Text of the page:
That's all from Business Live for today - thanks for reading. We are back bright and early at 06:00 Wednesday - do join us then.
- FTSE 100 closes at 14-month high
- Pound hovers around $1.30 and €1.17
- Bank reforms will give customers "better deal": watchdog
- Consumer groups and challenger banks say changes don't go far enough
- UK trade deficit widens in June
And North America technology correspondent Dave Lee gives us the perfect way to end Tuesday
The success of the Jungle Book remake helped the Walt Disney Co to a 9% rise in quarterly revenue to $13.1bn. Net profit rose $120m to $2.6bn in the third quarter to 2 Jul2.
Disney is also buying a one third stake in BAMTech, a video streaming company formed by Major League Baseball (MLB) for $1bn. The company has the option to acquire a majority ownership in the coming years.
Harry Potter star Rupert Grint - who is thought to have earned about £24m from the film franchise playing Ron Weasley - has lost a legal battle for a £1m tax refund.
A tax tribunal judge rejected the actor's appeal against an HM Revenue and Customs (HMRC) block on him using a change in accounting dates to protect his earnings from a high tax rate.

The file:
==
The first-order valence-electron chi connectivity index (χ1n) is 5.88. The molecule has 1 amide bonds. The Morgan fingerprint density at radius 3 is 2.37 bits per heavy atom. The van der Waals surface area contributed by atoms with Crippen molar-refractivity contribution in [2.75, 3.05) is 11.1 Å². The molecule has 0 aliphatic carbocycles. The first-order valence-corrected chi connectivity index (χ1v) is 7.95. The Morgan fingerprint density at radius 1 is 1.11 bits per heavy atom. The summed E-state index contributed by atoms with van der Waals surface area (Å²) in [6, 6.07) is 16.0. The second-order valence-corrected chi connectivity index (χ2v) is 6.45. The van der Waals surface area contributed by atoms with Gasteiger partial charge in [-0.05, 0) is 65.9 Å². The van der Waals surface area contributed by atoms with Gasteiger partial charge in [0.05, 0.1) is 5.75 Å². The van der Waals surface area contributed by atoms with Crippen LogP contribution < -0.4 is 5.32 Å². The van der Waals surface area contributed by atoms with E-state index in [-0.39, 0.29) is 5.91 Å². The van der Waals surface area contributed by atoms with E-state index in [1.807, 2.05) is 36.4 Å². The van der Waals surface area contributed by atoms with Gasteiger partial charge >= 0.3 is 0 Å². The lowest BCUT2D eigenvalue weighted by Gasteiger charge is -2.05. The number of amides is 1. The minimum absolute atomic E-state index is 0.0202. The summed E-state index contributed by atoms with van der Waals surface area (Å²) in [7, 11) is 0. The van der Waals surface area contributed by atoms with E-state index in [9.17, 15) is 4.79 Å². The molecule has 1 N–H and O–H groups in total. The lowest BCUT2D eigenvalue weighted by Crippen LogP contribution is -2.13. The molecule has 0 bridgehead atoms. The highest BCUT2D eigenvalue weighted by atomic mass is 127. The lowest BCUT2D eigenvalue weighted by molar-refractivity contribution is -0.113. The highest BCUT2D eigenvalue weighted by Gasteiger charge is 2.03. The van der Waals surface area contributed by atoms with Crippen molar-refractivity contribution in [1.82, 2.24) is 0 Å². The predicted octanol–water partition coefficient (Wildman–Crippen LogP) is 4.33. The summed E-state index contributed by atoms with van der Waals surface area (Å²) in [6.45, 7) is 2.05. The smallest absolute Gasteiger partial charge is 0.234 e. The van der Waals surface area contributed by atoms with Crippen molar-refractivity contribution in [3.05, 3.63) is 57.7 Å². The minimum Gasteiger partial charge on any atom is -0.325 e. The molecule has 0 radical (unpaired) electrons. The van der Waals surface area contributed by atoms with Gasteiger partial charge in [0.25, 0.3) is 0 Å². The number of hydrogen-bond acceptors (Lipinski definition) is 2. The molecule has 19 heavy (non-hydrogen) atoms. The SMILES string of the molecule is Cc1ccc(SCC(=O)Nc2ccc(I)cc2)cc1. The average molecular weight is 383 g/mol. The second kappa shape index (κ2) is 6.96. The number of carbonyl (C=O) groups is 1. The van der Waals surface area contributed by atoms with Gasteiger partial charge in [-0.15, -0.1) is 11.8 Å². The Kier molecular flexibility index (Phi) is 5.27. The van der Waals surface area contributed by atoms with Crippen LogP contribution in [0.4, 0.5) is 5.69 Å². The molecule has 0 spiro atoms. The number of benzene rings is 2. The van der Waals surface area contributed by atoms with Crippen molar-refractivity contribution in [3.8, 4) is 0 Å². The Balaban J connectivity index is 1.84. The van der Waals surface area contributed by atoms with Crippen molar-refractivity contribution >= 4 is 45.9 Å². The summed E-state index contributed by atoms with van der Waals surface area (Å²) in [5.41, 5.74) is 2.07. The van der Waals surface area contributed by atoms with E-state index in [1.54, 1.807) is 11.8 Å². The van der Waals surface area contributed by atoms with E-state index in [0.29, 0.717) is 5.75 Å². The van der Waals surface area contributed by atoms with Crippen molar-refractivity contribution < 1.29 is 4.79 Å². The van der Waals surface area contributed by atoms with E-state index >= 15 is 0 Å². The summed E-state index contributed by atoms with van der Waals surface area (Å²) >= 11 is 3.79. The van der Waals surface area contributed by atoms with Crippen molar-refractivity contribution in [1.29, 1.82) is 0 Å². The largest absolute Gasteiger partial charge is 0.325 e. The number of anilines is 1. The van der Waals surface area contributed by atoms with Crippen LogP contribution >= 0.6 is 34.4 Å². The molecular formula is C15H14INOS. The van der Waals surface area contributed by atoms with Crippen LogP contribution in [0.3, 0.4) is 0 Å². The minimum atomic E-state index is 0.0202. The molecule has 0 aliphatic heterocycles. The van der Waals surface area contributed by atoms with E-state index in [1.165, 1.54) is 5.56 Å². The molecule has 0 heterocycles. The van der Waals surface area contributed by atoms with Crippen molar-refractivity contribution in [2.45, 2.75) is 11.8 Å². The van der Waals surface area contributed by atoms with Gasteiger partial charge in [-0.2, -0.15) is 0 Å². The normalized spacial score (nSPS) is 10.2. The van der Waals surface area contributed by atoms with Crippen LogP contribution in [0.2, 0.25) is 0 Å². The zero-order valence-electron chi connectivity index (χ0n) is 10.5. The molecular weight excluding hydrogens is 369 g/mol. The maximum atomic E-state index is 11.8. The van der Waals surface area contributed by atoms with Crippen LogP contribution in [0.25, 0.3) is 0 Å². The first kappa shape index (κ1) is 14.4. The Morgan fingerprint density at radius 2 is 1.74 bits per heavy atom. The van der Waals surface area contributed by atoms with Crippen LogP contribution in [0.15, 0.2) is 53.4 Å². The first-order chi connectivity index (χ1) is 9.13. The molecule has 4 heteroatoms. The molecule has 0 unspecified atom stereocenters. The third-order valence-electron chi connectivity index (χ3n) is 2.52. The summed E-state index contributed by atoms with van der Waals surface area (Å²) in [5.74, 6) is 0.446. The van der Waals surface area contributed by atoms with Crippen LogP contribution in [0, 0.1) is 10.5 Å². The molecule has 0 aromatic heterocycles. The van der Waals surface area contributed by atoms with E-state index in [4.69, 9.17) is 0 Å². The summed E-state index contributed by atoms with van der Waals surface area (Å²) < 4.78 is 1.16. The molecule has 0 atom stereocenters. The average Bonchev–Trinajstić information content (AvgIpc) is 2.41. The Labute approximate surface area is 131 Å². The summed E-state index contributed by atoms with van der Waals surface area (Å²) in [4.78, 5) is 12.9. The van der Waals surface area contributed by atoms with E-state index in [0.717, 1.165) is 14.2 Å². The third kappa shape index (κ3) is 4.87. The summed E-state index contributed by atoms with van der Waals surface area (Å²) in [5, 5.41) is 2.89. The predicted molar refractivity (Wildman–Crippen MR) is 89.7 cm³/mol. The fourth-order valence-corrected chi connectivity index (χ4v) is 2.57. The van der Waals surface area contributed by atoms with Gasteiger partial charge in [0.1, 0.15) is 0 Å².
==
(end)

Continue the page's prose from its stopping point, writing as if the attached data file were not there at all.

The judge stressed it was not part of HMRC's case that Grint was involved in tax avoidance.
During the hearing, Grint, 27, admitted that his knowledge of his financial affairs was "quite limited", and that he left his tax returns to his father, Nigel, and his accountant, Dan Clay.
The judge said in her ruling that he had made it clear "that he placed his faith in his father and accountants to deal with his financial affairs".
Bit of a lacklustre day across the pond, with the Dow Jones industrial average ending almost flat at about 18,532 points, while the S&P 500 was also becalmed - ending at about 2,182 points.
Now that nearly 90% of companies on the S&P 500 have reported this quarter, revenue growth has not been as bad as expected, says Bob Doll of Nuveen Asset Management.
"We're slowly turning the corner and exiting the earnings recession," he says. "The worst quarter, year-over-year, was the first quarter. While the second quarter wasn't great, it was less bad. The third and fourth quarters will continue that.''
Here's the front page of tomorrow's Financial Times:
Oil is down more than 1% as concern about global oversupply mount. Earlier in the day prices had held steady and rose on Monday amid speculation that Opec and other oil producers would freeze output.
A short while ago Brent Crude was down nearly 1.2% at $44.83 a barrel, while
US oil slid by 1% to $42.61.
"Both [US oil] and Brent will have to move above the $50 per barrel level and remain there for the shorter-term traders to regain confidence," said Dominick Chirichella at the Energy Management Institute in New York.
BBC World Service